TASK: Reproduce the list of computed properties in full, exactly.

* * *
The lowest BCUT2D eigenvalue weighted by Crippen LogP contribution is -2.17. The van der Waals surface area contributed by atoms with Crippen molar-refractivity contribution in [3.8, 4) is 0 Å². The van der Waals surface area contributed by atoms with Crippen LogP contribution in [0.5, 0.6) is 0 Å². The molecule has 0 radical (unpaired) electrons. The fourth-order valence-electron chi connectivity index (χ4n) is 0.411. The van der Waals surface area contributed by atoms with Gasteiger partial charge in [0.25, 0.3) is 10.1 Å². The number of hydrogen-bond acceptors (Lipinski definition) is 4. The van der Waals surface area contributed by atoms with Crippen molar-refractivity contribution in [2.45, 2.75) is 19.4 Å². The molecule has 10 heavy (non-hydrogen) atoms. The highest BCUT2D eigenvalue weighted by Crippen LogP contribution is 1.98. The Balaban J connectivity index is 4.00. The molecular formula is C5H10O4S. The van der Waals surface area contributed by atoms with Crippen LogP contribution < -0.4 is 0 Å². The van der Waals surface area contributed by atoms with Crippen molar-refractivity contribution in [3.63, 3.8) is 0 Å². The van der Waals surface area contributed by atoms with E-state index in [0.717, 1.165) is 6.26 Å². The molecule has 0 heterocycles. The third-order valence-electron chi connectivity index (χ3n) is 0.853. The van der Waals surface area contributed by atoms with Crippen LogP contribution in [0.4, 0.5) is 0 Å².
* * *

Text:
The lowest BCUT2D eigenvalue weighted by Crippen LogP contribution is -2.17. The van der Waals surface area contributed by atoms with Crippen molar-refractivity contribution in [3.8, 4) is 0 Å². The van der Waals surface area contributed by atoms with Crippen LogP contribution in [0.5, 0.6) is 0 Å². The molecule has 0 radical (unpaired) electrons. The fourth-order valence-electron chi connectivity index (χ4n) is 0.411. The van der Waals surface area contributed by atoms with Gasteiger partial charge in [0.25, 0.3) is 10.1 Å². The number of hydrogen-bond acceptors (Lipinski definition) is 4. The van der Waals surface area contributed by atoms with Crippen molar-refractivity contribution in [2.45, 2.75) is 19.4 Å². The molecule has 10 heavy (non-hydrogen) atoms. The highest BCUT2D eigenvalue weighted by Crippen LogP contribution is 1.98. The Balaban J connectivity index is 4.00. The molecular formula is C5H10O4S. The van der Waals surface area contributed by atoms with Crippen LogP contribution < -0.4 is 0 Å². The van der Waals surface area contributed by atoms with Crippen molar-refractivity contribution in [3.63, 3.8) is 0 Å². The van der Waals surface area contributed by atoms with E-state index in [0.717, 1.165) is 6.26 Å². The molecule has 0 heterocycles. The third-order valence-electron chi connectivity index (χ3n) is 0.853. The van der Waals surface area contributed by atoms with Crippen LogP contribution in [0.4, 0.5) is 0 Å².